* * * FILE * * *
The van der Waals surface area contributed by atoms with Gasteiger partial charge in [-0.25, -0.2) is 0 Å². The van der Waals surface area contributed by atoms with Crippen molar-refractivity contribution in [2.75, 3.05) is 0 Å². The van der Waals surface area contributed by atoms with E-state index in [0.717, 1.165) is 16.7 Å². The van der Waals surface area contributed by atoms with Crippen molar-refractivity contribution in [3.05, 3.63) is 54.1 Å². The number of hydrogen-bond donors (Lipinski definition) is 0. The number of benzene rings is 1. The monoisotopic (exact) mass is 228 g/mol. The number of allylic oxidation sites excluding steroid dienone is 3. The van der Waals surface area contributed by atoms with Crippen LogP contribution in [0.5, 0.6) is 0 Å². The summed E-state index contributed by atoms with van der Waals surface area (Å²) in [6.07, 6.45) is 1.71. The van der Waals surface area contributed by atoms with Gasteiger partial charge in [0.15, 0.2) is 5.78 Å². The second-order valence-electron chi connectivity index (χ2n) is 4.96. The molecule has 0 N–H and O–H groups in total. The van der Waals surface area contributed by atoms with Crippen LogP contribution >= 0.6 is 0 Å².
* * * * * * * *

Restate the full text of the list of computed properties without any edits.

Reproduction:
The van der Waals surface area contributed by atoms with Gasteiger partial charge in [-0.25, -0.2) is 0 Å². The van der Waals surface area contributed by atoms with Crippen molar-refractivity contribution in [2.75, 3.05) is 0 Å². The van der Waals surface area contributed by atoms with E-state index in [0.717, 1.165) is 16.7 Å². The van der Waals surface area contributed by atoms with Crippen molar-refractivity contribution in [3.05, 3.63) is 54.1 Å². The number of hydrogen-bond donors (Lipinski definition) is 0. The number of benzene rings is 1. The monoisotopic (exact) mass is 228 g/mol. The number of allylic oxidation sites excluding steroid dienone is 3. The van der Waals surface area contributed by atoms with Crippen LogP contribution in [0.5, 0.6) is 0 Å². The summed E-state index contributed by atoms with van der Waals surface area (Å²) in [6.07, 6.45) is 1.71. The van der Waals surface area contributed by atoms with Gasteiger partial charge in [0.15, 0.2) is 5.78 Å². The second-order valence-electron chi connectivity index (χ2n) is 4.96. The molecule has 0 N–H and O–H groups in total. The van der Waals surface area contributed by atoms with Crippen LogP contribution >= 0.6 is 0 Å².